With youth unemployment surpassing the one million mark and as public and private sector employees struggle to cover the spiralling costs of living on frozen or diminished pay packets, the excesses of executive pay are being brought sharply into focus. Disquiet surrounding high pay last year resulted in Will Hutton’s Review of Fair Pay in the Public Sector and the High Pay Commission being established. Concerns have since mounted, manifesting in the current BIS consultation on executive remuneration, recent protests outside St Paul’s and the publication of the High Pay Commission's final report.
Concerns are not unwarranted. The High Pay Commission’s recent findings show upper earnings to be way out of line with expectations. Income Data Services calculated that the average FTSE 100 lead executive took home almost £4.5 million in combined salary, bonuses and benefits in 2010. In contrast, respondents of NatCen’s 2009 British Social Attitudes Survey (BSA) gave a median estimate of £200,000 for the earnings of a chairman of a large company. When asked how much such a person should earn the amount was halved, to £100,000.
Despite underestimating the extent of high incomes 80 per cent of respondents felt the gap between high and low incomes was too large. Nonetheless the survey demonstrates clear support for pay hierarchies i.e. where company chairmen earn more than unskilled factory workers. When asked why some people earn more than others the majority equated high earnings with hard work. So according to the British public, people who earn more in some way deserve to do so.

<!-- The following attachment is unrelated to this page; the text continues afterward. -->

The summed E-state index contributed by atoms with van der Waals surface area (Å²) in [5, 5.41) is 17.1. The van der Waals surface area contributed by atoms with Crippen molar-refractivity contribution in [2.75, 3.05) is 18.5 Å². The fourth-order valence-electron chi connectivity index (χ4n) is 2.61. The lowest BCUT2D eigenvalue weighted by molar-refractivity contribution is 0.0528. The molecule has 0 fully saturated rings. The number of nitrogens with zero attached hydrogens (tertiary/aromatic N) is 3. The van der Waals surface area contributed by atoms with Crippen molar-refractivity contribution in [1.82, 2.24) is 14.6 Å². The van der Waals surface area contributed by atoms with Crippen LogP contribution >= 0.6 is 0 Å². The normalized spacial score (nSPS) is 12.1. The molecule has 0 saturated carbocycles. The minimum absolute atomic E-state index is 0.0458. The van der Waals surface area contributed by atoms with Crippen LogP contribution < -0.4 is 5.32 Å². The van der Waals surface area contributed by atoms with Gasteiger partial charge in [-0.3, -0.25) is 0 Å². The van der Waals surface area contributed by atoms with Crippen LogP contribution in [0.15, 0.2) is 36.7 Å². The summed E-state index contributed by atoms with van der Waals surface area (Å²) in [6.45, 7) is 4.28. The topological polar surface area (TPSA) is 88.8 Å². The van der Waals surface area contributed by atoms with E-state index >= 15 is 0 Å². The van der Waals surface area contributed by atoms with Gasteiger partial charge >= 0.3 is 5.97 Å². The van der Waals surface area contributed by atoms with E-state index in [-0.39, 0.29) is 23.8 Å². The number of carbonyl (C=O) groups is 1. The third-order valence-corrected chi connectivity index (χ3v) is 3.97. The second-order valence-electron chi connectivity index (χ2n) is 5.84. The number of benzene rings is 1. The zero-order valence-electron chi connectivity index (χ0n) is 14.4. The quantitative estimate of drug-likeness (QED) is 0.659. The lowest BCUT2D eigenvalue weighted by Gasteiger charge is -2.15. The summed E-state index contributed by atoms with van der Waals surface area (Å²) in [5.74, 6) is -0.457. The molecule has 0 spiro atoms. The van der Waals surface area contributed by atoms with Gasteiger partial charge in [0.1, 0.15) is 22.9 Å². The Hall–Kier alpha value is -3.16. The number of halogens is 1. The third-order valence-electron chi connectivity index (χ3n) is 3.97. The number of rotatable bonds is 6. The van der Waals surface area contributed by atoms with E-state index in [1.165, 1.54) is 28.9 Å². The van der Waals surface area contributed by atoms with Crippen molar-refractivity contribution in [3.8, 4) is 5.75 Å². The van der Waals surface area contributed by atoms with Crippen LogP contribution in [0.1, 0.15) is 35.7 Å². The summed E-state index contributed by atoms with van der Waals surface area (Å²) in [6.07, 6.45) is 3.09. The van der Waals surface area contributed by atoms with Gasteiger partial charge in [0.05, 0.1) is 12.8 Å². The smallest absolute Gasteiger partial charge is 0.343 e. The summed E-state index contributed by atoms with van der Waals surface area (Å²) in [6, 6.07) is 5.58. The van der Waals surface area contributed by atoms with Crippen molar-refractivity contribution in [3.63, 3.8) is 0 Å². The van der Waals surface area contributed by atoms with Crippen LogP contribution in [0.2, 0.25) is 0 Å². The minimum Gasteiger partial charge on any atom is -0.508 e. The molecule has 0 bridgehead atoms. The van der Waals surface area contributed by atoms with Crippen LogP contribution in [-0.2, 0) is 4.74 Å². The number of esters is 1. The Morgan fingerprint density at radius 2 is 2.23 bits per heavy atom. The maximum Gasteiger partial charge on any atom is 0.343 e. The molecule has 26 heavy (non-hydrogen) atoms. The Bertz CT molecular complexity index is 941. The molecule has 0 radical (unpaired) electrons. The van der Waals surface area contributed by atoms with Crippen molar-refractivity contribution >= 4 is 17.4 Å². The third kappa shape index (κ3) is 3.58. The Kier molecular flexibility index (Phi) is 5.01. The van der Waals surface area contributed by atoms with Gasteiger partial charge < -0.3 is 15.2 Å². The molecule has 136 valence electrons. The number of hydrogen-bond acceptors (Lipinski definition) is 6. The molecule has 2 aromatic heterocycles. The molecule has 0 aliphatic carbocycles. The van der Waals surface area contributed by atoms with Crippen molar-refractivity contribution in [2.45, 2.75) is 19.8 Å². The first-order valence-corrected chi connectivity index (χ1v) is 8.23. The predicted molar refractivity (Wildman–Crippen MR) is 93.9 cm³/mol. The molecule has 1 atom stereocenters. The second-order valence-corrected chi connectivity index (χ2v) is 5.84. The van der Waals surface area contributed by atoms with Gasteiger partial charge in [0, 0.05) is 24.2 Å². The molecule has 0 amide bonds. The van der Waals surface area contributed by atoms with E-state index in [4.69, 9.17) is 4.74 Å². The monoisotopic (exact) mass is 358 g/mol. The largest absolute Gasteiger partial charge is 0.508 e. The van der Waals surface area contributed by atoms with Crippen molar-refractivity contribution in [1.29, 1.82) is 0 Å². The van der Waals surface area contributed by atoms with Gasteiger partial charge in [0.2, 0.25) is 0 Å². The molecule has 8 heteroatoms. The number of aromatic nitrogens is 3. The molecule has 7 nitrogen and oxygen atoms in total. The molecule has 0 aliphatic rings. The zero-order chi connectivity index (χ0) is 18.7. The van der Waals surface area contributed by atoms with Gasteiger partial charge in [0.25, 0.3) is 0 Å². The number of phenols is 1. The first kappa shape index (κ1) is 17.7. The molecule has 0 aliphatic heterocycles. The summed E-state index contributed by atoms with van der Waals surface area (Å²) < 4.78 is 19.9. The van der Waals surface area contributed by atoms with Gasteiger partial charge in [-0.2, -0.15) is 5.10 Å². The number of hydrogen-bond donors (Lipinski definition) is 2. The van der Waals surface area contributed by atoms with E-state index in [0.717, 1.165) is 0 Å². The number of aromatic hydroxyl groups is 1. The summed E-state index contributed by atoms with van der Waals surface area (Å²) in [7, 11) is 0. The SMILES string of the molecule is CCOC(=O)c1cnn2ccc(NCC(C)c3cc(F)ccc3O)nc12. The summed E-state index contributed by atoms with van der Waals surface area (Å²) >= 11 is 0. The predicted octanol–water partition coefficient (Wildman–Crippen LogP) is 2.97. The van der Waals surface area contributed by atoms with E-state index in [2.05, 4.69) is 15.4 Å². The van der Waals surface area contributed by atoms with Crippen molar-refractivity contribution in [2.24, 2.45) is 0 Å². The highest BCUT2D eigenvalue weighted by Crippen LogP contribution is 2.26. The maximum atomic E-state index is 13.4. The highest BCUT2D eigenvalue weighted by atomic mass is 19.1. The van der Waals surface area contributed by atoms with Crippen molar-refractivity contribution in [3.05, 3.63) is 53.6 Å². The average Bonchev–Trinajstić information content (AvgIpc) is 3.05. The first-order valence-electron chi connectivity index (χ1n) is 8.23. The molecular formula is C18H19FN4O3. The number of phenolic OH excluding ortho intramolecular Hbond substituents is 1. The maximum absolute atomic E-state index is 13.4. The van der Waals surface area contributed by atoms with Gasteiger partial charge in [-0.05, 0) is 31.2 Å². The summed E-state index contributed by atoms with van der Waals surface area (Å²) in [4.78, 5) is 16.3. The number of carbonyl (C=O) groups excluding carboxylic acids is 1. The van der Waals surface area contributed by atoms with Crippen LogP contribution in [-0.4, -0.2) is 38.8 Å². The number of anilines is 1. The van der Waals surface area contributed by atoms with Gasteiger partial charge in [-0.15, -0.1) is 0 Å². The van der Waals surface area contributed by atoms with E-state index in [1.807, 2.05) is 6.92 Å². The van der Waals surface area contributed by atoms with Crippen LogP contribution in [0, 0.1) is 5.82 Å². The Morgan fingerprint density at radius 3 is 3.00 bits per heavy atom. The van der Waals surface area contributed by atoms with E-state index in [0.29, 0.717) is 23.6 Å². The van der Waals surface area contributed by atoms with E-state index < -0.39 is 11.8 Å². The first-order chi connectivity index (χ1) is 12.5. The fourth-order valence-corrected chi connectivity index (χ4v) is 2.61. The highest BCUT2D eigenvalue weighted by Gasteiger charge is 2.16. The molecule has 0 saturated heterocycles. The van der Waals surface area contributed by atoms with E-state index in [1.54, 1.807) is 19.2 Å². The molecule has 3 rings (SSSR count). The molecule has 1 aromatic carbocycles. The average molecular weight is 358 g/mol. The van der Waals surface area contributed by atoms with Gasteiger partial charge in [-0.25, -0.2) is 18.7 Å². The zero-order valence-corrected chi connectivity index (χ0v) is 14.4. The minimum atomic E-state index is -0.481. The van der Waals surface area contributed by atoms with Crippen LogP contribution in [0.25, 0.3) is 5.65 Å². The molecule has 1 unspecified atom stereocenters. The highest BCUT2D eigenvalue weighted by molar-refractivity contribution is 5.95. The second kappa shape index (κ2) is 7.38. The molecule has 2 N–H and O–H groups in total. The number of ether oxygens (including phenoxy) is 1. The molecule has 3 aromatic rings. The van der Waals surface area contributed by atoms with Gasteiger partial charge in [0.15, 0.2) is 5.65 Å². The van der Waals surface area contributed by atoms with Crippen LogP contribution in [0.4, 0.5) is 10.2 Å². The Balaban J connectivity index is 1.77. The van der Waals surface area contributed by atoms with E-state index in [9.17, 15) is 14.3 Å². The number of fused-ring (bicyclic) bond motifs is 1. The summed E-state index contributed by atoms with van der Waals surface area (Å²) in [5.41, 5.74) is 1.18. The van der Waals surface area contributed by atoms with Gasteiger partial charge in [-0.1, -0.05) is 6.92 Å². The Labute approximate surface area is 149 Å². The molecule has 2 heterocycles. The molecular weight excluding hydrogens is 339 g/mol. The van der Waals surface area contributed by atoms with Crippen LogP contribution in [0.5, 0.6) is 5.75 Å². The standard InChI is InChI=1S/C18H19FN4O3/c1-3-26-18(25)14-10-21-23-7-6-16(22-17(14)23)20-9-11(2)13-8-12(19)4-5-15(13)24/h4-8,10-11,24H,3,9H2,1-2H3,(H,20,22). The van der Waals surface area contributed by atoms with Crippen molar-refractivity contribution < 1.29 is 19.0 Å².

In a small leap that makes ‘hard work’ synonymous with ‘high performance’ we see little evidence that the public’s justification for higher pay is reflected in reality. High pay doesn’t always correspond with high performance, as observable in the remuneration packages of executives of failed and bailed out banks . Bell and Van Reenen estimate that, at most, performance accounts for half FTSE 350 CEO’s pay increases over the past decade. Although critical of ‘paying for failure’ Bob Diamond, on Radio4, cited ‘operating competitively’ as a key reason for high pay.
Will Hutton’s fair pay framework demands clearer links with performance, greater accountability and transparency. It also argued for better staff representation on remuneration committees. This could help rectify the problem if it made sure a full range of views from across the pay spectrum achieved better consensus on what constitutes fair pay and reward. Another helpful move could be David Cameron’s pledge to increase shareholder power in deciding pay and bonuses of senior executives (providing shareholders with a vote to limit pay).
However it seems to me that greater thought needs to be paid to the crux of the issue: the notion of ‘fair pay’ in today’s society. An evidence base achieved through detailed research and consultation into what fair pay means to a cross-section of society should inform guiding principles for decision making about pay and remuneration.